In late 1921 the American Dada painter and photographer Man Ray produced his first photograms—photographs made without a camera by placing objects on a sheet of light-sensitive paper, then exposing the arrangement to light. He claimed to have stumbled upon the process, which he dubbed “Rayographs,” by chance; it turned out to be an appropriate method for an artist who looked to accidental and automatic occurrences for inspiration. With unexpected combinations of everyday objects, Rayographs articulated a key Dada interest in homemade, “anti-art” reworkings of industrial and consumer society. Man Ray frequently used translucent items like glass bottles, filmstrips, and feathers, valuing their gradation of tones and illusion of three-dimensionality. “They looked startlingly new and mysterious,” he later wrote. With these cameraless images, photography straddled the line between abstraction and representation. Dada leader Tristan Tzara called them “pure Dada creations.”
Dates are not always precisely known, but the Art Institute strives to present this information as consistently and legibly as possible. Dates may be represented as a range that spans decades, centuries, dynasties, or periods and may include qualifiers such as c. (circa) or BCE.
Travis, David. 1976. “Photographs from the Julien Levy Collection: Starting with Atget.” Exh. cat. p. 12, cat. 117.
Travis, David. 1979. “Photography Rediscovered: American Photographs from 1900-1930.” Exh. cat. Whitney Museum of American Art. p. 143, pl. 118.
Hight, Eleanor M. 1985. “Moholy-Nagy: Photography and Film in Weimar Germany.” Wellseley College Museum. Exh. cat. p. 134, fig. 108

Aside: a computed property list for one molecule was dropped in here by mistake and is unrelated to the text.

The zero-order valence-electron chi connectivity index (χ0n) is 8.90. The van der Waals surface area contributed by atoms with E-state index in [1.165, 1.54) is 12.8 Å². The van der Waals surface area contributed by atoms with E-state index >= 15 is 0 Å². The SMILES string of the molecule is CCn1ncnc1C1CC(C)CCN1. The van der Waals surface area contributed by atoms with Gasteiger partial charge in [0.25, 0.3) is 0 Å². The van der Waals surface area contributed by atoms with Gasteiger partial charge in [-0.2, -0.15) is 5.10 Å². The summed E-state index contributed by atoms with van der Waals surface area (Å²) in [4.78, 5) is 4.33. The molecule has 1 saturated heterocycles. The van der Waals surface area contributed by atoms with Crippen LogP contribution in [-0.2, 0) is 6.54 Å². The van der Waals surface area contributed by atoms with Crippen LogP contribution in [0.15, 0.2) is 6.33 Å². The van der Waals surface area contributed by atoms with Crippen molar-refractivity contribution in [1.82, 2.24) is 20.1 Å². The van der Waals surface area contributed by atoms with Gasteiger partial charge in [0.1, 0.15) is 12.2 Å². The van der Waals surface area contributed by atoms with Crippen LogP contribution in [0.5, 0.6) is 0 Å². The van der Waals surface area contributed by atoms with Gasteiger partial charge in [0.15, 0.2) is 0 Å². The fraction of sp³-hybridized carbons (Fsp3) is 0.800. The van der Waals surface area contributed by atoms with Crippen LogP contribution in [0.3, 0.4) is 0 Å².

Krauss, Rosalind and Jane Livingston. 1985. “L’Amour Fou - Photography and Surrealism.” Exh. cat. Cross River Press, Ltd. p. 50, fig. 41
Greenough, Sarah, Joel Snyder, David Travis and Colin Westerbeck. 1989. “On the Art of Fixing a Shadow: One Hundred and Fifty Years of Photography.” Exh. cat. National Gallery of Art/Art Institute of Chicago. p. 287, pl. 226.
Art Institute of Chicago, “Photographs from the Julien Levy Collection: Starting with Atget,” December 11, 1976–February 20, 1977; traveled to the International Center of Photography, New York, April 21-May 29, 1977; San Francisco Museum of Modern Art, November 4-December 18 1977; Fogg Museum, Cambridge, Massachusetts, January 13-Ferbruary 26, 1978; Lakeview Center for the Arts and Sciences, Peoria, Illinois, March 16-April 30, 1978; and Cincinnati Art Museum, November 17-December 24, 1978. (David Travis)
NY, NY, Whitney Museum of American Art, “Photography Rediscovered: American Photographs from 1900–1930,” September 19-November 25, 1979; travel to Art Institute of Chicago, December 22, 1979-February 4, 1980. (David Travis)
Washington, D.C., Corcoran Gallery, “L’Amour Fou: Photography and Surrealism,” September 14, 1985–November 17, 1985; traveled to San Francisco Museum of Modern Art, December 13, 1985–February, 1986; Paris, France, Centre Georges Pompidou, April 15–June 16, 1985; London, England, Hayward Gallery, July 10–October 3, 1986.
Washington, D.C., National Gallery of Art, “On the Art of Fixing a Shadow: One Hundred and Fifty Years of Photography,” May 7–July 30, 1989; traveled to the Art Institute of Chicago, September 16–November 26, 1989; and Los Angeles County Museum of Art, December 21, 1989–February 25, 1990.
Chicago, IL, Terra Museum of American Art, “A Transatlantic Avant-Garde: American artists in Paris, 1918–1939,” April 17–June 27, 2004.
Art Institute of Chicago, Gallery 10 Permanent Collection Rotation, May 10-September 28, 2014.
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